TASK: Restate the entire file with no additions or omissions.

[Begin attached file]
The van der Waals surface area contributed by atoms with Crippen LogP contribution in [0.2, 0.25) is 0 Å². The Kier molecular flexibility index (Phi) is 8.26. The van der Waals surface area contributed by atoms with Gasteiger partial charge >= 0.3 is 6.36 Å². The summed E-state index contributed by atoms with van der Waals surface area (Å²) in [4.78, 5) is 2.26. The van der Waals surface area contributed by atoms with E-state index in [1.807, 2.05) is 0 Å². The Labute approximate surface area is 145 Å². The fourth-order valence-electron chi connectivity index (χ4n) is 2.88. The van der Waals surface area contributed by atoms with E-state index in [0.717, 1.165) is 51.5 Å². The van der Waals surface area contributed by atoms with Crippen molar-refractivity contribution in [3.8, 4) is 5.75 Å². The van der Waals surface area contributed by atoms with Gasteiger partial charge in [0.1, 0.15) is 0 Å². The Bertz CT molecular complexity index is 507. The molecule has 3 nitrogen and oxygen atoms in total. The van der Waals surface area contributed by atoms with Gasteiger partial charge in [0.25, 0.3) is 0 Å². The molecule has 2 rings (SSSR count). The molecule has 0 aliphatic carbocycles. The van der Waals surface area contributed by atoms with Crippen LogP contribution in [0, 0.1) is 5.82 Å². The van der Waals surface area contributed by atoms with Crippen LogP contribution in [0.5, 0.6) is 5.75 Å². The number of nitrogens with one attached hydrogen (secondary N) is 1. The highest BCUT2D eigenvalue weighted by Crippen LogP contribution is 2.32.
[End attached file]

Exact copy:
The van der Waals surface area contributed by atoms with Crippen LogP contribution in [0.2, 0.25) is 0 Å². The Kier molecular flexibility index (Phi) is 8.26. The van der Waals surface area contributed by atoms with Gasteiger partial charge >= 0.3 is 6.36 Å². The summed E-state index contributed by atoms with van der Waals surface area (Å²) in [4.78, 5) is 2.26. The van der Waals surface area contributed by atoms with E-state index in [1.807, 2.05) is 0 Å². The Labute approximate surface area is 145 Å². The fourth-order valence-electron chi connectivity index (χ4n) is 2.88. The van der Waals surface area contributed by atoms with E-state index in [0.717, 1.165) is 51.5 Å². The van der Waals surface area contributed by atoms with Crippen molar-refractivity contribution in [3.8, 4) is 5.75 Å². The van der Waals surface area contributed by atoms with Gasteiger partial charge in [0.1, 0.15) is 0 Å². The Bertz CT molecular complexity index is 507. The molecule has 3 nitrogen and oxygen atoms in total. The van der Waals surface area contributed by atoms with Gasteiger partial charge in [0.25, 0.3) is 0 Å². The molecule has 2 rings (SSSR count). The molecule has 0 aliphatic carbocycles. The van der Waals surface area contributed by atoms with Crippen LogP contribution in [0, 0.1) is 5.82 Å². The van der Waals surface area contributed by atoms with Crippen LogP contribution in [0.5, 0.6) is 5.75 Å². The number of nitrogens with one attached hydrogen (secondary N) is 1. The highest BCUT2D eigenvalue weighted by Crippen LogP contribution is 2.32.